Professional Development Books: Program Planning

This post is Part 2 of my Professional Development Books series. Part 1 features my top choices for books about language and literacy. This week I’m sharing books that I’ve used and others have found helpful when it comes to planning library programs. Most of them focus on storytime and the early years.

Did I miss one of your favourites? Let me know in the comments! I’m especially on the look-out for books about serving school-age kids outside of a school environment.

Artsy Toddler Storytimes: A Year’s Worth of Ready-to-Go Programming (2013) by Carol Garnett Hopkins
If you provide craft or extension activities after storytime or if you need STEAM storytime ideas, this is the book for you. The author provides 52 thematic storytime programs with additional art experiences and templates attached to each one.

Baby Storytime Magic: Active Early Literacy Through Bounces, Rhymes, Tickles, and More (2014) by Kathy MacMillan and Christine Kirker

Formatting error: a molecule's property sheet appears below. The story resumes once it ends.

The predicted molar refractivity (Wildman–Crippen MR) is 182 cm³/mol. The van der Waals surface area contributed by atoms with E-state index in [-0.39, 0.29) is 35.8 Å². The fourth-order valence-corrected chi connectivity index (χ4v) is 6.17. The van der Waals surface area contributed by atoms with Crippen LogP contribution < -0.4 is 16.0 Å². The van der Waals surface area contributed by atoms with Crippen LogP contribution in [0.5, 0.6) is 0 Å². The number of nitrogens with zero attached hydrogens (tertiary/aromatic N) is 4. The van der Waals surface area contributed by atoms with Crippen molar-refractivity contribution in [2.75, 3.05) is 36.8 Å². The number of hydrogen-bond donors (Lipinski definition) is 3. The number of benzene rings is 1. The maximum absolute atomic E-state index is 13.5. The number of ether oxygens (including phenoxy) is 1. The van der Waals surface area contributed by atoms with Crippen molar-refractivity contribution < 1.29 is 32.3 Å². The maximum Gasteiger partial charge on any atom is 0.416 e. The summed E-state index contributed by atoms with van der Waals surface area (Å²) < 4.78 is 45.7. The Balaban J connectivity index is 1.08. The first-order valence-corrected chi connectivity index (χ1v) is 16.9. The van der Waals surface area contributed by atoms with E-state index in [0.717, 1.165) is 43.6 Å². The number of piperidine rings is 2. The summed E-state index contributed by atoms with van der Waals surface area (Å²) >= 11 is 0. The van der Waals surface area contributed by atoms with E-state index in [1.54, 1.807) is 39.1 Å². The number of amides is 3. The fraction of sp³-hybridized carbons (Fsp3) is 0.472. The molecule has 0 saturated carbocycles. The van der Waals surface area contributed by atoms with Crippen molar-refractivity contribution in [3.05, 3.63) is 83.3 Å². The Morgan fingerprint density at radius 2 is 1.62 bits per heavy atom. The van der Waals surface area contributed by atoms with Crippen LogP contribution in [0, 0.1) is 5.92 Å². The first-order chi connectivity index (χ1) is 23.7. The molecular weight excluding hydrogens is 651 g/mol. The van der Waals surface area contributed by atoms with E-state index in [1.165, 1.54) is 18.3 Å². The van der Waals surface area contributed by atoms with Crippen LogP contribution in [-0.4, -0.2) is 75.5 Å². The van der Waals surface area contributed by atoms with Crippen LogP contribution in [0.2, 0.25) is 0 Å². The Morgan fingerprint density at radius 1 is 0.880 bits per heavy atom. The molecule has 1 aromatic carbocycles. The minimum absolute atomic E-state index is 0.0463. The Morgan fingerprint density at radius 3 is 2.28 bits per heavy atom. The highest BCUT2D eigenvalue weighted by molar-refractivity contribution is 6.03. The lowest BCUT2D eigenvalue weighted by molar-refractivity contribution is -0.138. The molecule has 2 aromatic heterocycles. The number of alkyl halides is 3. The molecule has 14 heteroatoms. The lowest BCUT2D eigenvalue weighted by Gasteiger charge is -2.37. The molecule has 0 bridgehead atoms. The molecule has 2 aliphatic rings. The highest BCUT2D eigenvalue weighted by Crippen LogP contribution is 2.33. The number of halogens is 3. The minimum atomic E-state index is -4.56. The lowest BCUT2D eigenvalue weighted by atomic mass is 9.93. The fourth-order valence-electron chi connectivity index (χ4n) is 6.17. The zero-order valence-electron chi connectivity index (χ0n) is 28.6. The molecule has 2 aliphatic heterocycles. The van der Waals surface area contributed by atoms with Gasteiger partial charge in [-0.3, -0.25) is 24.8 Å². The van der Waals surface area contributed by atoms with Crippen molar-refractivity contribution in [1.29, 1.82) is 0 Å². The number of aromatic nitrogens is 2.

An excellent introduction to the logistics of babytime for beginners. Includes ideas for how to engage caregivers as well as sample program outlines and information on early literacy. See also: Baby Storytime: A Beginner’s Guide.

Books in Motion: Connecting Preschoolers with Books Through Art, Games, Movement, Music, Playacting, and Props (2013) by Julie Dietzel-Glair
Written specifically for storytime providers, this annotated bibliography gives you 500 titles with suggested extension activities categorized by the type listed in the title above. Easy to browse. Includes lots of ideas to shake up storytime while you are reading a book. See the companion nonfiction book below.

Cooking Up a Storytime: Mix-and-Match Menus for Easy Programming (2014) by Susan Anderson-Newham
Using a cooking metaphor, the librarian author outlines the necessary ingredients for a successful storytime. Includes brief information about early literacy, language development, and Every Child Ready to Read. The chapters on incorporating math, science, and poetry are the most unique.

Diversity Programming for Digital Youth: Promoting Cultural Competence in the Children’s Library (2014) by Jamie Campbell Naidoo
This book defines cultural competence and provides a guide for planning culturally competent programs that avoid stereotypes. Also covers research on digital media and children with examples of how libraries implement digital storytimes and more. Some of the apps may be dated at this point, but it includes an annotated list of digital media that promotes cultural competence.